April 2014

April 2014

 
 
Frisch & Co. News
» The Swimmers reviewed by Liam Bishop

“Other reviews have likened Azaústre to Murikami, and there is something of Camus, but as mentioned earlier, Tom McCarthy’s brilliant but under-appreciated Remainder draws a lot comparisons. The geography of The Swimmers is not as important as it is in Remainder, but they both question the environment of the novel and the world, and also ask when does our act of everyday living stop, and if so how do we carry out that act?”

You can read the rest of the review here.

» Necessary Fiction on I Stole the Rain

“A failed soccer wunderkind, an anguished mother, and a love-thwarted bar owner are the central figures of the three longish narratives that make up Elisa Ruotolo’s splendid collection, I Stole the Rain. Lengthy though the stories might be, it matters little, as by the end of the book one feels as if a lifetime in stories has passed by in the blink of an eye. The prose is sharp, witty, and transcendent, and the characters remain long after the stories have been read and reread.”

Click here to read the rest of the review.

» Tony Malone on Anatomy of a Night

Anatomy of a Night is very confusing at times. It’s full of short, frequently shifting scenes, and the novel contains a vast array of main characters. In order to follow the story, it’s important to keep on top of the connections between the folk of Amarâq (and there are a lot…). The book is compelling though, and excellently written, with fluid, rolling sentences.”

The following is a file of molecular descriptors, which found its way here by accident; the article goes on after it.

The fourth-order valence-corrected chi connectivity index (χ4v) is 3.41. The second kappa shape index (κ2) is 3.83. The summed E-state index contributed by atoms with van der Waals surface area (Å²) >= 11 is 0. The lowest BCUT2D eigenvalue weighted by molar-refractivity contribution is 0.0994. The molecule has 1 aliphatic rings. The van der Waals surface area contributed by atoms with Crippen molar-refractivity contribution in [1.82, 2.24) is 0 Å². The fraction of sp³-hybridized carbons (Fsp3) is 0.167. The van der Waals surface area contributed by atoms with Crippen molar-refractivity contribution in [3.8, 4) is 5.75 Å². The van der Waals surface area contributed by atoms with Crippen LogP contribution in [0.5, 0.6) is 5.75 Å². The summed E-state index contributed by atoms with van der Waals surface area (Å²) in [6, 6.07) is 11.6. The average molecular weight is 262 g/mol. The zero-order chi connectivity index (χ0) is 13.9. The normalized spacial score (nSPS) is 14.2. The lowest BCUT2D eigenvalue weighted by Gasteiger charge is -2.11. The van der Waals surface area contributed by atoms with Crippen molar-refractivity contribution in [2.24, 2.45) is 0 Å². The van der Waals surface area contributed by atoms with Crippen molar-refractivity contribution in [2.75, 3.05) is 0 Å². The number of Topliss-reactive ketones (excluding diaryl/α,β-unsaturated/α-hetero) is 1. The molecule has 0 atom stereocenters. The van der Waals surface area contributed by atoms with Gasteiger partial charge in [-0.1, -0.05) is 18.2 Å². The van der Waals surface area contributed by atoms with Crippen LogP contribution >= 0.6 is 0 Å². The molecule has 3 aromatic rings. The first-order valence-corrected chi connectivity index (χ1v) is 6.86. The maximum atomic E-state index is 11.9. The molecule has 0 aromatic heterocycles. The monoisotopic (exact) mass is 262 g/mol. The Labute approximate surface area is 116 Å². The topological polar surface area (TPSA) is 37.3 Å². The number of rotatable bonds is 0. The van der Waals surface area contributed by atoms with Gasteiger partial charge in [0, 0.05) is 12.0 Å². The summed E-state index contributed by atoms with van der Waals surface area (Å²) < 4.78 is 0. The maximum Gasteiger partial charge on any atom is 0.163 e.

You can read the rest of the review here.

» Caffeinated Life on I Stole the Rain

“What’s also wonderful about her three stories is how there’s so much meaning underneath these tales of these seemingly ordinary lives as they struggle with their own problems and regrets and emotions. Whether it’s about living up to expectations or holding on to people long after, it’s something readers can relate to.”

Click here to read the rest of the review.

» Portland Book Review on Under This Terrible Sun

“Equally part stoner manifesto, part mystery/thriller, part psycho-physiological novel, and part poetry, Under This Terrible Sun is an exciting and morbid ride…”

You can read the rest of the review here.

» Why I Publish Ebooks, or the Future of Literary Translation

It so happens that I’ve been publishing literature in translation for a few years, almost ten by now, and as with all other kinds of book publishing pursuits, though it’s made for a pleasant sort of life, it’s been a struggle—whether in trying to succeed with translated books at a larger publisher, finding allies in the internal, and eternal, fight for institutional attention, or at a smaller publisher, where simply maintaining forward momentum, feeling as though you can afford to continue to publish next month’s or next season’s books, let alone have the resources to find the readers your writers deserve, can feel like an overwhelming task. . .

 
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